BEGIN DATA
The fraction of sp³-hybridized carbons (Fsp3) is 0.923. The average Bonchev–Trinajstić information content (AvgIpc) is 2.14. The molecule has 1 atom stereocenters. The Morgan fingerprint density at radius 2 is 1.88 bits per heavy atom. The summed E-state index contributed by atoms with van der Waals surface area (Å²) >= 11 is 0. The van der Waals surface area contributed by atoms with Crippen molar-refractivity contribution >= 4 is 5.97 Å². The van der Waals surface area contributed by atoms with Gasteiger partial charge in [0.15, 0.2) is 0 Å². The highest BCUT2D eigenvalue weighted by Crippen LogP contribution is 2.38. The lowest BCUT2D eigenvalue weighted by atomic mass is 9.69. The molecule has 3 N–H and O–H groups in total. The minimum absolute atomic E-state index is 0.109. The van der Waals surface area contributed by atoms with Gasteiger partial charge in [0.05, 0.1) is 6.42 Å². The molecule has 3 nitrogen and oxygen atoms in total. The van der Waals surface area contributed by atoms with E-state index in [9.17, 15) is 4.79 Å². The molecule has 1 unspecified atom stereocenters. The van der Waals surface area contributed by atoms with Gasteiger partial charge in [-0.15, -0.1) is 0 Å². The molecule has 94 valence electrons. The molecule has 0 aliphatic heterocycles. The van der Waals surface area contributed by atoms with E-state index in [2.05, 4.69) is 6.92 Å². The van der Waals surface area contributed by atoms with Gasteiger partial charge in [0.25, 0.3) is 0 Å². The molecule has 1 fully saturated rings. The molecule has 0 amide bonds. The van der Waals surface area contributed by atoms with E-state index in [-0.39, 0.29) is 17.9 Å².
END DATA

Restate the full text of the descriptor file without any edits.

The fraction of sp³-hybridized carbons (Fsp3) is 0.923. The average Bonchev–Trinajstić information content (AvgIpc) is 2.14. The molecule has 1 atom stereocenters. The Morgan fingerprint density at radius 2 is 1.88 bits per heavy atom. The summed E-state index contributed by atoms with van der Waals surface area (Å²) >= 11 is 0. The van der Waals surface area contributed by atoms with Crippen molar-refractivity contribution >= 4 is 5.97 Å². The van der Waals surface area contributed by atoms with Gasteiger partial charge in [0.15, 0.2) is 0 Å². The highest BCUT2D eigenvalue weighted by Crippen LogP contribution is 2.38. The lowest BCUT2D eigenvalue weighted by atomic mass is 9.69. The molecule has 3 N–H and O–H groups in total. The minimum absolute atomic E-state index is 0.109. The van der Waals surface area contributed by atoms with Gasteiger partial charge in [0.05, 0.1) is 6.42 Å². The molecule has 3 nitrogen and oxygen atoms in total. The van der Waals surface area contributed by atoms with E-state index in [9.17, 15) is 4.79 Å². The molecule has 1 unspecified atom stereocenters. The van der Waals surface area contributed by atoms with Gasteiger partial charge in [-0.15, -0.1) is 0 Å². The molecule has 94 valence electrons. The molecule has 0 aliphatic heterocycles. The van der Waals surface area contributed by atoms with E-state index in [2.05, 4.69) is 6.92 Å². The van der Waals surface area contributed by atoms with Gasteiger partial charge in [0.25, 0.3) is 0 Å². The molecule has 1 fully saturated rings. The molecule has 0 amide bonds. The van der Waals surface area contributed by atoms with E-state index in [-0.39, 0.29) is 17.9 Å².